As work on Alameda County’s solar policy remains underway, Supervisors David Haubert and Nate Miley’s consideration of a solar project moratorium is appropriate.
In recent Transportation and Planning subcommittee meetings, the two elected officials have questioned whether the county should even entertain applications for projects while elected officials are still contemplating the rules. If the two believe a moratorium is necessary until a county policy is complete, they must take this proposal to the full Board of Supervisors for consideration.
We strongly encourage these supervisors to take that next step and, as Miley has suggested, allow for the proper amount of time to get it right. A moratorium prevents approving or considering a project that could end up being inconsistent with a future policy.
We need this clock-stopper, as there are many unresolved issues pertaining to the policy’s creation.
For instance, will landowners be permitted to remain under the Williamson Act if they lease their land to solar companies instead of using it to ranch? This question is still hotly debated among landowners themselves. Some wonder why a rancher who’s receiving taxpayers’ dollars should continue benefiting from public funds if they’re no longer using the land for ranching. Others feel that agricultural folks shouldn’t be punished for adding value to their property.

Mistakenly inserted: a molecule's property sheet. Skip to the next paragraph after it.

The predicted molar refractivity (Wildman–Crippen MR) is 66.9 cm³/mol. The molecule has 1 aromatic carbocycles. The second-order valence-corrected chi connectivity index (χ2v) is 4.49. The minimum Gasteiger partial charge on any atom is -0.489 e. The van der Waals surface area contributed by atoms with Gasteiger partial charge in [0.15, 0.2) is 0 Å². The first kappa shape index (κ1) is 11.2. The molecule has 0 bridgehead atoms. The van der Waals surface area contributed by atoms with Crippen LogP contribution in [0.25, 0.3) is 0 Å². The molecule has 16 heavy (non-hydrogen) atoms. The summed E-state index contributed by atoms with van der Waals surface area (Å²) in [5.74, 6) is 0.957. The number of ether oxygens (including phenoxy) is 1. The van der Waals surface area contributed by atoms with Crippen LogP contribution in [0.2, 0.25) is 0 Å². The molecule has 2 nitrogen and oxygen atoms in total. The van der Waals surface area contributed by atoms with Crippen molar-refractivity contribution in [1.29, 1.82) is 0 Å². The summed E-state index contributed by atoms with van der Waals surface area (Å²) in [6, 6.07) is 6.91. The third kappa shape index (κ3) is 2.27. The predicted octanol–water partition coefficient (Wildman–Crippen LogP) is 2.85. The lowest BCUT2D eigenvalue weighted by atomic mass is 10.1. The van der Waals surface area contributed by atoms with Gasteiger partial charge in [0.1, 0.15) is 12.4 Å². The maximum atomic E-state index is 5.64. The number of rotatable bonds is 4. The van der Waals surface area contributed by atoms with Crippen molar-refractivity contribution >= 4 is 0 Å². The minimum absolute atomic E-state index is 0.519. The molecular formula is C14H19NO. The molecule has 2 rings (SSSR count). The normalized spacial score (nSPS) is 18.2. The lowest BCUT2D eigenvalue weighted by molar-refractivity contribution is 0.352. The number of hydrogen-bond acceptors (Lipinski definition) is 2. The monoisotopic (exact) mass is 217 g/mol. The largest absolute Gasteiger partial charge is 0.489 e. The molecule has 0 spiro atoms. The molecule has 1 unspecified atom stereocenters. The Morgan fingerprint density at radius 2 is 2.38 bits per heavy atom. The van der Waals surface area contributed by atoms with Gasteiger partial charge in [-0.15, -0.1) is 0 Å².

Land-use designations is another topic entirely; it too hasn’t been resolved.
Then factor in the environmental review, mapping, public workshops, whether or not a consultant should be hired to help, how long it should all take…
The county shouldn’t be in the position of reviewing applications until it has addressed unanswered questions pertaining to solar projects. The supervisors can choose a moratorium that lasts anywhere from 45 days to 2 years — it can be based upon our region’s needs. If it takes a pause of six months or so to make sure we get this policy right, that’s time well spent.
Miley and Haubert are on the right track.